"Even the most liberal states are coming down on the side of employers," says Richard Meneghello, a partner at Fisher & Phillips. "Currently there is no case that would require an employer to accept a medical marijuana card as a legitimate reason for a positive drug test."
But employers may still face liabilities.
Debra Friedman, a member at Cozen O'Connor, points out that when a worker tells his boss he uses medical cannabis, he may be putting the employer on notice that he has a disability that brings him within the protections of the Americans with Disabilities Act or relevant state laws.
While a federal court probably wouldn't penalize an employer for not accommodating a marijuana user, the employer may have an obligation to determine whether there are other fully legal medications that would enable the disabled employee to do the job before hastily deciding to fire him.
More than half of states have laws prohibiting employers from taking action against employees who engage in certain legal off-duty activities. These laws are typically aimed at preventing employers from discriminating against individuals who smoke or drink alcohol off the job. Certain state statutes, such as those in Nevada and California, are written broadly--simply prohibiting discrimination based on any lawful off-duty conduct. Plaintiffs lawyers have yet to test whether these laws may offer some protection to authorized marijuana users.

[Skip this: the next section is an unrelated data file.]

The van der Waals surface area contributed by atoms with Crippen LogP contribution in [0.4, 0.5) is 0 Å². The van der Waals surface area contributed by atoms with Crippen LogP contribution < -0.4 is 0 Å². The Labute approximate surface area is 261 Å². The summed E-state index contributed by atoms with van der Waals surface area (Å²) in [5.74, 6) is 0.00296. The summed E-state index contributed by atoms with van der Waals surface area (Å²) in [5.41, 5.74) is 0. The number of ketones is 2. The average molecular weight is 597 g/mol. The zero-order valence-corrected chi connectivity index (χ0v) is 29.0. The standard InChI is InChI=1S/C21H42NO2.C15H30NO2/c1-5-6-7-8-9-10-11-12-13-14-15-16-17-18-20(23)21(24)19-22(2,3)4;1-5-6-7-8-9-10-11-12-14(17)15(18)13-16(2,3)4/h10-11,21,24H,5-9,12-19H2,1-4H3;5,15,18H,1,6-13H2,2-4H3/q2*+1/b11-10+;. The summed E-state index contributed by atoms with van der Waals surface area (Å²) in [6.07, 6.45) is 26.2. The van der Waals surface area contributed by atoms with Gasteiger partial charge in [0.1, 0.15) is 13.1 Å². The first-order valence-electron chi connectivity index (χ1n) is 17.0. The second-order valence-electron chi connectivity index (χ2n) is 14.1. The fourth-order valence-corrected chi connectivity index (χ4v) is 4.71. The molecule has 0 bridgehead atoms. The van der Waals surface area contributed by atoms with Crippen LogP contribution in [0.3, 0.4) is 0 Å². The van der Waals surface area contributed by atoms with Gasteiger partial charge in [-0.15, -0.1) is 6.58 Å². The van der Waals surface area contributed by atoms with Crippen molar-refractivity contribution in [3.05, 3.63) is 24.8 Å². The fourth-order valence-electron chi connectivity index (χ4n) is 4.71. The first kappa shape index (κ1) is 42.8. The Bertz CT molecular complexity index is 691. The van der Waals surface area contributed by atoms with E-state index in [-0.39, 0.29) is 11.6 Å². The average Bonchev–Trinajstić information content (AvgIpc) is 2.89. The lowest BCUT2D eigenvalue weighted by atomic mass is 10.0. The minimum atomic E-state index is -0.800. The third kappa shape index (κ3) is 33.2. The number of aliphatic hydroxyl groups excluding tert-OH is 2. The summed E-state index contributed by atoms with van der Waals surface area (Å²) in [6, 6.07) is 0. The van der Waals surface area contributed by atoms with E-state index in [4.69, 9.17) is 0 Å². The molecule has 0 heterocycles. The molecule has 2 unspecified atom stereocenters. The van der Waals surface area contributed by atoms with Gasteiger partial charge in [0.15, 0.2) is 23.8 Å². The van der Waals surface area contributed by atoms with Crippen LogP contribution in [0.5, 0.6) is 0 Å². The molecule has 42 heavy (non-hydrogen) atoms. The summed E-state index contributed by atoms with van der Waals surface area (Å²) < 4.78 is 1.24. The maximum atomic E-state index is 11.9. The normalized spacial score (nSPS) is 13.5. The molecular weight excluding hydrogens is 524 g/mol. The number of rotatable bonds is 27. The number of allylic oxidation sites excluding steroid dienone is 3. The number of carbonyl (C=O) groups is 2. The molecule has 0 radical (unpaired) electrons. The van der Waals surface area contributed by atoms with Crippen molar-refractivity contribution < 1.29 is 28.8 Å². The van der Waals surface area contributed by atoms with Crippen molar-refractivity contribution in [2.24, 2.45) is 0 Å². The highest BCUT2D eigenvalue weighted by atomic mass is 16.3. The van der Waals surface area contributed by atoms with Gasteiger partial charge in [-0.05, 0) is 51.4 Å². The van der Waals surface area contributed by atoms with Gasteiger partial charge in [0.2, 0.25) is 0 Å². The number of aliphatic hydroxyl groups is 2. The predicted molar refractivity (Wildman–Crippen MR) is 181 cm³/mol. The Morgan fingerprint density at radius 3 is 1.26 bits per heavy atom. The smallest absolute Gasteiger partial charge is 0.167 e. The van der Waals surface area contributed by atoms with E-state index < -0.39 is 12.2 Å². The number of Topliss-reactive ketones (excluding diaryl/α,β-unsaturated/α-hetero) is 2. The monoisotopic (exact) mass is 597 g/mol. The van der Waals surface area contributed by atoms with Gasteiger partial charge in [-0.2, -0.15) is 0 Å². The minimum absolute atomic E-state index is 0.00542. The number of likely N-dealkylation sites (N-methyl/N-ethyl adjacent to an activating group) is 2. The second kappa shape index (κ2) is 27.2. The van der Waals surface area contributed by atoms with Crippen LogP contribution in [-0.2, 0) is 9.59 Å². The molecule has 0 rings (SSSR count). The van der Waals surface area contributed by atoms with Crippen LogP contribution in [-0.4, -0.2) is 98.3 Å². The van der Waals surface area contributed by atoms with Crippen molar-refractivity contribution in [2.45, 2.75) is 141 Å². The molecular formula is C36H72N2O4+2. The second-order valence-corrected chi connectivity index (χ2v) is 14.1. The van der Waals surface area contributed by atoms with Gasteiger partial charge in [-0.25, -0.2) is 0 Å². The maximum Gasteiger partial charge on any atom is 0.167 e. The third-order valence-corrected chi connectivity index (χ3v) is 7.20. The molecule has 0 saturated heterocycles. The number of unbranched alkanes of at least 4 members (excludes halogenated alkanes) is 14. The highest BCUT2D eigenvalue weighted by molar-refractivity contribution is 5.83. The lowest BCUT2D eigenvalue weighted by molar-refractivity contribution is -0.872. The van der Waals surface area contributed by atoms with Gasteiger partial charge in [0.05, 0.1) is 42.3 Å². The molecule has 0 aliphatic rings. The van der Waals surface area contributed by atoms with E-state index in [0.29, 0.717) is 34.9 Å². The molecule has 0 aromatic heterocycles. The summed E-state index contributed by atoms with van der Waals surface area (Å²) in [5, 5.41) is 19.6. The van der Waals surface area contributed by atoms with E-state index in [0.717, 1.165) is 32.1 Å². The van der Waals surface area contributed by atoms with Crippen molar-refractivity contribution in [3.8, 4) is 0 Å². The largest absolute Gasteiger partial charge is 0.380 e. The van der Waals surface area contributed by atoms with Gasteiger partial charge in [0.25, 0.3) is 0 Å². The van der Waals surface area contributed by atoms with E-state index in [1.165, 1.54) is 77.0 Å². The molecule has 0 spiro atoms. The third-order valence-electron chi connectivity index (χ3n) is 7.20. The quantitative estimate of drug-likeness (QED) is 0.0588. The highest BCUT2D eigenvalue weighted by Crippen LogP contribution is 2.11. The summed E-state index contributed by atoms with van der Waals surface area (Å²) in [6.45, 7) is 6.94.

But taking a more lax approach to medical marijuana also is fraught with potential liabilities for employers. Certain employers prefer to simply prohibit employees from coming to work under the influence of the drug. Meneghello counsels caution if adopting this approach.
"You can end up on the hook if [the employee] causes an injury while impaired," he points out. "It would look terrible in court if the employer knew an employee could be under the influence of drugs and allowed him to work."
Federal contractors that fall under the Drug Free Workplace Act or companies that employ drivers regulated by the Department of Transportation cannot be lax about employees' drug use, which is strictly prohibited by federal law. Experts counsel that the best approach is to clarify drug-testing policies now, so that workers are on notice that a medical marijuana card will not be considered a legitimate reason for a positive drug test.
Meanwhile, some states are considering laws that would expand workplace protections for medical marijuana users. Hawaii House Bill 2847, currently in committee, would require employers to outsource drug testing of employees to an outside medical reviewer. If the reviewer determines that marijuana use doesn't pose a safety concern, he would report a negative drug screen to the employer.
Likewise, California is considering a ballot initiative that would prohibit employers from firing a person who tests positive for cannabis if he has a medical marijuana card. "Employers have to keep an eye on legislation and litigation to see if any states will go further," Delogu advises.